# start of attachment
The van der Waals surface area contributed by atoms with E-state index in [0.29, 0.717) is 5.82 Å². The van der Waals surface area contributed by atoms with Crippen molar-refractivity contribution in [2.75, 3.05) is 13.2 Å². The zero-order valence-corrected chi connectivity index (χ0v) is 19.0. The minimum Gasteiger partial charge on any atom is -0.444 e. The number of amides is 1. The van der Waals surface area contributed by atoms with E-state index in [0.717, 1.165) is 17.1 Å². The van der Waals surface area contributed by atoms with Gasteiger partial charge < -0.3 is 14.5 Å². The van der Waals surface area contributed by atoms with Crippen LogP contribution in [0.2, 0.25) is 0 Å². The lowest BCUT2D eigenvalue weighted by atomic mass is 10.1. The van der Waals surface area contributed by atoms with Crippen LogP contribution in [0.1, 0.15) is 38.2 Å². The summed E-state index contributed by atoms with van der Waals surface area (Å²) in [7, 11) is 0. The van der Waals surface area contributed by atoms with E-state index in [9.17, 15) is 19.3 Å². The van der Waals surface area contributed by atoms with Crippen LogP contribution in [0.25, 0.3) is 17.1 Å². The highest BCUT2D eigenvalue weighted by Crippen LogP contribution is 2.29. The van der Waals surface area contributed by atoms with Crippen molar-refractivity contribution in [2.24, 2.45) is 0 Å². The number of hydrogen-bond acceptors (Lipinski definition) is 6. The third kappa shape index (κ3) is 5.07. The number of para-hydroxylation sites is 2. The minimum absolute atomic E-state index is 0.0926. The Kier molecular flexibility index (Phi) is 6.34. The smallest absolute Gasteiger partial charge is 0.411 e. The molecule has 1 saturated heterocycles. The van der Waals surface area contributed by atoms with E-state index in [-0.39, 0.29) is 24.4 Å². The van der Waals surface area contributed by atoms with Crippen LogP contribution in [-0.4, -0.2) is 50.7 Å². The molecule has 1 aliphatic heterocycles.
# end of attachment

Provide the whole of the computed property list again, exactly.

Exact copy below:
The van der Waals surface area contributed by atoms with E-state index in [0.29, 0.717) is 5.82 Å². The van der Waals surface area contributed by atoms with Crippen molar-refractivity contribution in [2.75, 3.05) is 13.2 Å². The zero-order valence-corrected chi connectivity index (χ0v) is 19.0. The minimum Gasteiger partial charge on any atom is -0.444 e. The number of amides is 1. The van der Waals surface area contributed by atoms with E-state index in [0.717, 1.165) is 17.1 Å². The van der Waals surface area contributed by atoms with Gasteiger partial charge < -0.3 is 14.5 Å². The van der Waals surface area contributed by atoms with Crippen LogP contribution in [0.2, 0.25) is 0 Å². The lowest BCUT2D eigenvalue weighted by atomic mass is 10.1. The van der Waals surface area contributed by atoms with Crippen LogP contribution in [0.1, 0.15) is 38.2 Å². The summed E-state index contributed by atoms with van der Waals surface area (Å²) in [7, 11) is 0. The van der Waals surface area contributed by atoms with E-state index in [9.17, 15) is 19.3 Å². The van der Waals surface area contributed by atoms with Crippen LogP contribution in [0.25, 0.3) is 17.1 Å². The highest BCUT2D eigenvalue weighted by Crippen LogP contribution is 2.29. The van der Waals surface area contributed by atoms with Crippen molar-refractivity contribution in [2.24, 2.45) is 0 Å². The number of hydrogen-bond acceptors (Lipinski definition) is 6. The third kappa shape index (κ3) is 5.07. The number of para-hydroxylation sites is 2. The minimum absolute atomic E-state index is 0.0926. The Kier molecular flexibility index (Phi) is 6.34. The smallest absolute Gasteiger partial charge is 0.411 e. The molecule has 1 saturated heterocycles. The van der Waals surface area contributed by atoms with E-state index in [-0.39, 0.29) is 24.4 Å². The van der Waals surface area contributed by atoms with Crippen LogP contribution in [-0.4, -0.2) is 50.7 Å². The molecule has 1 aliphatic heterocycles.